Interviews for tradesmen on jobsites are usually about five minutes long. They might not consist of much, but there’s a lot more going on in that first exchange than you might think. The people who have worked the field and hired countless workers into the trades are looking for certain things in a new candidate. Aside from certain training or experience for particular jobs, here are the basics:
Firm Handshake – A construction manager recently told me, “I can tell whether a guy is going to be any good or not by his handshake. If it’s weak and frail and it feels like I’m shaking hands with my grandmother, I know he doesn’t have the gusto to work in the field.”
As silly as it may sound, men that work with their hands for a living are strong and proud and a simple thing like a firm handshake is often used to separate the men from the boys.
Dress – When you are trying to get that first job in construction, it’s not the time to show off your individuality, or display a t-shirt logo of your favorite band. Go looking like you’re ready to go to work, and look like the workers who are already out there.
Nothing says construction worker like a plaid flannel shirt, blue jeans and work boots. If you show up wearing sneakers and shorts and sporting fifty face piercings, you’re not going to be taken seriously. You can talk all you want about ‘keeping it real’ and ‘being unfairly judged’ but you’ll be doing it in the unemployment line. Pull your pants up, wear a belt, and remove your facial piercings. People who want to get hired show up looking like a worker who is ready to walk on the jobsite.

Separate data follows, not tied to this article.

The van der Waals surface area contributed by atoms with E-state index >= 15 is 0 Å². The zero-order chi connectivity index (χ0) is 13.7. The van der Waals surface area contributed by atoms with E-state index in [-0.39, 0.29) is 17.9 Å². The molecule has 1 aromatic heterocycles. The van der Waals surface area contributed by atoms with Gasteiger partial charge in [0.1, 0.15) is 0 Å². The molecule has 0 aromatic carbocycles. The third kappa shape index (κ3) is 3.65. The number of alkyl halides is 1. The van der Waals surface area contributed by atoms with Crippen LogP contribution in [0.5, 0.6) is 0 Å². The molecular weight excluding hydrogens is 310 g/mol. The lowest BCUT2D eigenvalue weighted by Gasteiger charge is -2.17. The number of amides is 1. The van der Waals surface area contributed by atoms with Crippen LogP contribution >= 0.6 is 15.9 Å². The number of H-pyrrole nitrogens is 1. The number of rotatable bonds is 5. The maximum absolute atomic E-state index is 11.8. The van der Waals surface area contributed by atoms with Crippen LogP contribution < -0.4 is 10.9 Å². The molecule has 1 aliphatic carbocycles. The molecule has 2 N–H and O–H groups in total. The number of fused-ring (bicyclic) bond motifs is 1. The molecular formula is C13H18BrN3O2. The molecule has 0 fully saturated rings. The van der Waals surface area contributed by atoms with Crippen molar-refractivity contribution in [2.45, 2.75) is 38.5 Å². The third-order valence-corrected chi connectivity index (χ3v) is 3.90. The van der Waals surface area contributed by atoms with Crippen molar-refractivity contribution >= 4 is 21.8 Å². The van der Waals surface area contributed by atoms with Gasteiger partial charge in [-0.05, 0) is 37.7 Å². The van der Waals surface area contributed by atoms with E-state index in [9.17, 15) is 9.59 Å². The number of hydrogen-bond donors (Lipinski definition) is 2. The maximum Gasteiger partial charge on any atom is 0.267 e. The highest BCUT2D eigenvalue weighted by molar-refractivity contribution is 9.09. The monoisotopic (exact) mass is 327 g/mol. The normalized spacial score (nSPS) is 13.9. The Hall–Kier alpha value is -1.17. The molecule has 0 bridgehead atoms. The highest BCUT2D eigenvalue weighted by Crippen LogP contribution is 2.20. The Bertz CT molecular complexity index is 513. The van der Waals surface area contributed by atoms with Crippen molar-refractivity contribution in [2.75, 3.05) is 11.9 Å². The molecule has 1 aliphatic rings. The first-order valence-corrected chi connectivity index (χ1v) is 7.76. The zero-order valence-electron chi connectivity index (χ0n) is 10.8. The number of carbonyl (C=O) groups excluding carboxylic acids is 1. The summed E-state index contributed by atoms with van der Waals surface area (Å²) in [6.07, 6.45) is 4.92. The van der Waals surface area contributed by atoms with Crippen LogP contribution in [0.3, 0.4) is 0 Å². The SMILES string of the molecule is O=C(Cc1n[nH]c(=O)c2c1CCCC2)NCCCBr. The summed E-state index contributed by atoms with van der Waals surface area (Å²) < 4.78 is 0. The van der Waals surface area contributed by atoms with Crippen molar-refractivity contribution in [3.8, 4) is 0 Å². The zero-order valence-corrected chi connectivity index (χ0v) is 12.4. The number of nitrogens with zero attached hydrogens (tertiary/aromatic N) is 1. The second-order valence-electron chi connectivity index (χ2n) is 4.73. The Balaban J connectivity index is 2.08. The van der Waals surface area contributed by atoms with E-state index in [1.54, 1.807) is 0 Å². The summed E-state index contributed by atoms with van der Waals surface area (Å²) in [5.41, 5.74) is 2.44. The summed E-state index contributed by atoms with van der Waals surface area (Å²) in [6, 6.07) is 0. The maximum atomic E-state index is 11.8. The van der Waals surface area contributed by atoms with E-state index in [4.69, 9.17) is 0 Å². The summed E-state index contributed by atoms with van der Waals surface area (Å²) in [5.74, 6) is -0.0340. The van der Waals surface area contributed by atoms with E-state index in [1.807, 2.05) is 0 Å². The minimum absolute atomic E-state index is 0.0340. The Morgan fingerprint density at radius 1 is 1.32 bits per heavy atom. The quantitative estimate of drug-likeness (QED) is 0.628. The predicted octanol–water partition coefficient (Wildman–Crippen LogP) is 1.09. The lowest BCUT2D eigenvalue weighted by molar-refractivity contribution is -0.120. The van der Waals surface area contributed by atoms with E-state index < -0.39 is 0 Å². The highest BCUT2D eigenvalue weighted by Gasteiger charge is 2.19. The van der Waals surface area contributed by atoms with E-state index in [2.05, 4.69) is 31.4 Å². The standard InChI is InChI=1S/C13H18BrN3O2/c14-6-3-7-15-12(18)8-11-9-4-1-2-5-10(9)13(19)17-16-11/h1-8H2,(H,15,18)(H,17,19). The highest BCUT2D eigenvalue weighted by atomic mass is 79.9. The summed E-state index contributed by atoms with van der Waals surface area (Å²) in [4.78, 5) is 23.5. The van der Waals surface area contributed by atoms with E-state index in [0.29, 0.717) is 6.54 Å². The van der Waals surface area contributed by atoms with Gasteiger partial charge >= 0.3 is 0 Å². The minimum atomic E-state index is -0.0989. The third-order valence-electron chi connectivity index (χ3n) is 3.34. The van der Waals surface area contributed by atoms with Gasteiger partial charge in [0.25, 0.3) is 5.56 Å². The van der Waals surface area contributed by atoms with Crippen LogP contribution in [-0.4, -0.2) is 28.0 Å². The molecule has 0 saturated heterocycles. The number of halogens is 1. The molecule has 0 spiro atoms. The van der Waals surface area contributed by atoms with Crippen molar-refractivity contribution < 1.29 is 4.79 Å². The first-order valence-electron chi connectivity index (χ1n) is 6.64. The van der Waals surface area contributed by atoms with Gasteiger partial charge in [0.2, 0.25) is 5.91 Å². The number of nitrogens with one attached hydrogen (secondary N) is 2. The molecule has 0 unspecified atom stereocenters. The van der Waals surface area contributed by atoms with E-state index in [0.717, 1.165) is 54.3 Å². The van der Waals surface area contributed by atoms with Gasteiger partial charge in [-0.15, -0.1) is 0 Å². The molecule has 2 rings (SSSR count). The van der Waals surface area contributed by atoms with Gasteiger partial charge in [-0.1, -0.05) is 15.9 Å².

Attitude – A thirty year construction superintendent used to say this to me, “I’ll take attitude over experience every day.” That means you show up to every job like it is your first one, and work every day like it could be your last. There is nothing more irritating to experienced tradesmen than a young person who has worked a job or two acting like they are too good to do something, or thinking that they already know it all. If anything, you should downplay your experience while trying to express a genuine eagerness to learn.
As a foreman, the worst thing that a new guy could do was walk on the job and start telling me how much he knows and how good he is. Helping your uncle roof a garage once doesn’t make you a journeyman anything. Don’t tell me you’re great; show me, and keep on showing me every day. Anybody can show up and be a superstar for an hour. Tradesmen worth keeping are the ones who show up every single day, on time, until the job is done.
Work hard, show up on time, and treat everyone with respect. The trades are a funny thing and it’s a small world out there. The guy working beneath you one day might be the one calling you to work for him the next. The reward is that you’ll be working while guys with bad attitudes aren’t.
And finally, smile. Don’t ask me why. It just works, that’s all.
Photo courtesy of: International Organization for Immigration